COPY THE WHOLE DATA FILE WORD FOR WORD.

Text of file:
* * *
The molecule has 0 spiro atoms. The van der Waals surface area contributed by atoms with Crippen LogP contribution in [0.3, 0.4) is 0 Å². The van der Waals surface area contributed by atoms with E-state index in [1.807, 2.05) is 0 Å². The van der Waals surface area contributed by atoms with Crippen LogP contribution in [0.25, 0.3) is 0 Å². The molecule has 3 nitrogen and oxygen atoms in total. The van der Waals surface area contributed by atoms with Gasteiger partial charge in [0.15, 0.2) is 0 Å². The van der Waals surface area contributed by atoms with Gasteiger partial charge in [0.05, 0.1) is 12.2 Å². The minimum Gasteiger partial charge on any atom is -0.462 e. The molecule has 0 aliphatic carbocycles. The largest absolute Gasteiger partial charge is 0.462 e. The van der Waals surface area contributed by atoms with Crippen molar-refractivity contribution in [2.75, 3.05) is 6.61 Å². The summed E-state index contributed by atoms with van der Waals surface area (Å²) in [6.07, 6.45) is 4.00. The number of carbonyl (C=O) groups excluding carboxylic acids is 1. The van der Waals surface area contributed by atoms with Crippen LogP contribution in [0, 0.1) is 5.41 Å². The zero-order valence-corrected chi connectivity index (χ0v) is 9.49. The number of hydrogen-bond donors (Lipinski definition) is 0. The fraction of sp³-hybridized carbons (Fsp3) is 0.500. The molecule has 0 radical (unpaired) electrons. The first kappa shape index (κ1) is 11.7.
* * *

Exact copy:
The molecule has 0 spiro atoms. The van der Waals surface area contributed by atoms with Crippen LogP contribution in [0.3, 0.4) is 0 Å². The van der Waals surface area contributed by atoms with E-state index in [1.807, 2.05) is 0 Å². The van der Waals surface area contributed by atoms with Crippen LogP contribution in [0.25, 0.3) is 0 Å². The molecule has 3 nitrogen and oxygen atoms in total. The van der Waals surface area contributed by atoms with Gasteiger partial charge in [0.15, 0.2) is 0 Å². The van der Waals surface area contributed by atoms with Gasteiger partial charge in [0.05, 0.1) is 12.2 Å². The minimum Gasteiger partial charge on any atom is -0.462 e. The molecule has 0 aliphatic carbocycles. The largest absolute Gasteiger partial charge is 0.462 e. The van der Waals surface area contributed by atoms with Crippen molar-refractivity contribution in [2.75, 3.05) is 6.61 Å². The summed E-state index contributed by atoms with van der Waals surface area (Å²) in [6.07, 6.45) is 4.00. The number of carbonyl (C=O) groups excluding carboxylic acids is 1. The van der Waals surface area contributed by atoms with Crippen LogP contribution in [0, 0.1) is 5.41 Å². The zero-order valence-corrected chi connectivity index (χ0v) is 9.49. The number of hydrogen-bond donors (Lipinski definition) is 0. The fraction of sp³-hybridized carbons (Fsp3) is 0.500. The molecule has 0 radical (unpaired) electrons. The first kappa shape index (κ1) is 11.7.